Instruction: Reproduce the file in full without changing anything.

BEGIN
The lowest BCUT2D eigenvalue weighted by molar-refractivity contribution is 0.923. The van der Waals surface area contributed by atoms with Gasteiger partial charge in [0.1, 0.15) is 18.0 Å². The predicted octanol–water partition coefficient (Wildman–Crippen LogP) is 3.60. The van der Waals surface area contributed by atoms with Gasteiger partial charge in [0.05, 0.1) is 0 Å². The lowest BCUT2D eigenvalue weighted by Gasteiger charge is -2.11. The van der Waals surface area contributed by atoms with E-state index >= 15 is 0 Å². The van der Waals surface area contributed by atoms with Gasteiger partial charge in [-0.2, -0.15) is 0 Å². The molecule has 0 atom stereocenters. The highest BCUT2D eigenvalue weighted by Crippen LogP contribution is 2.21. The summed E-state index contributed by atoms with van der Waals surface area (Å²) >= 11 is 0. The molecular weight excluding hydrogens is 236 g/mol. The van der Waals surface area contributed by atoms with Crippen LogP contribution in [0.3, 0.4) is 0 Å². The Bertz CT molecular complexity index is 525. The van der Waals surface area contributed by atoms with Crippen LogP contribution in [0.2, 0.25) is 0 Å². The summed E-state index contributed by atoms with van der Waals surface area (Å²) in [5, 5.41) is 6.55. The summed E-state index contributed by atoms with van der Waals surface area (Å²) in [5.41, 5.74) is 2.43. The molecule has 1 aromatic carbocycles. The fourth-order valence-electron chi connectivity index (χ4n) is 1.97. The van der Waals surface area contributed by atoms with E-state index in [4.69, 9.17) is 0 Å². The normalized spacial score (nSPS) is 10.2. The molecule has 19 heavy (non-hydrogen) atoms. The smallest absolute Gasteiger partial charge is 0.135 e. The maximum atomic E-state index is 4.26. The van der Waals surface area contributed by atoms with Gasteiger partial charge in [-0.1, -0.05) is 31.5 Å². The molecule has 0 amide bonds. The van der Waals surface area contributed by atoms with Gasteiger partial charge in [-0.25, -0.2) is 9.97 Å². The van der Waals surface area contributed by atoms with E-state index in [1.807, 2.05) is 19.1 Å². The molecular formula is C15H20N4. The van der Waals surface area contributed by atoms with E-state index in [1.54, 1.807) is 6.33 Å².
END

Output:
The lowest BCUT2D eigenvalue weighted by molar-refractivity contribution is 0.923. The van der Waals surface area contributed by atoms with Gasteiger partial charge in [0.1, 0.15) is 18.0 Å². The predicted octanol–water partition coefficient (Wildman–Crippen LogP) is 3.60. The van der Waals surface area contributed by atoms with Gasteiger partial charge in [0.05, 0.1) is 0 Å². The lowest BCUT2D eigenvalue weighted by Gasteiger charge is -2.11. The van der Waals surface area contributed by atoms with E-state index >= 15 is 0 Å². The van der Waals surface area contributed by atoms with Gasteiger partial charge in [-0.2, -0.15) is 0 Å². The molecule has 0 atom stereocenters. The highest BCUT2D eigenvalue weighted by Crippen LogP contribution is 2.21. The summed E-state index contributed by atoms with van der Waals surface area (Å²) >= 11 is 0. The molecular weight excluding hydrogens is 236 g/mol. The van der Waals surface area contributed by atoms with Crippen LogP contribution in [0.3, 0.4) is 0 Å². The Bertz CT molecular complexity index is 525. The van der Waals surface area contributed by atoms with Crippen LogP contribution in [0.2, 0.25) is 0 Å². The summed E-state index contributed by atoms with van der Waals surface area (Å²) in [5, 5.41) is 6.55. The summed E-state index contributed by atoms with van der Waals surface area (Å²) in [5.41, 5.74) is 2.43. The molecule has 1 aromatic carbocycles. The fourth-order valence-electron chi connectivity index (χ4n) is 1.97. The van der Waals surface area contributed by atoms with E-state index in [4.69, 9.17) is 0 Å². The normalized spacial score (nSPS) is 10.2. The molecule has 19 heavy (non-hydrogen) atoms. The smallest absolute Gasteiger partial charge is 0.135 e. The maximum atomic E-state index is 4.26. The van der Waals surface area contributed by atoms with Gasteiger partial charge in [-0.1, -0.05) is 31.5 Å². The molecule has 0 amide bonds. The van der Waals surface area contributed by atoms with Gasteiger partial charge in [-0.25, -0.2) is 9.97 Å². The van der Waals surface area contributed by atoms with E-state index in [1.807, 2.05) is 19.1 Å². The molecular formula is C15H20N4. The van der Waals surface area contributed by atoms with E-state index in [1.54, 1.807) is 6.33 Å².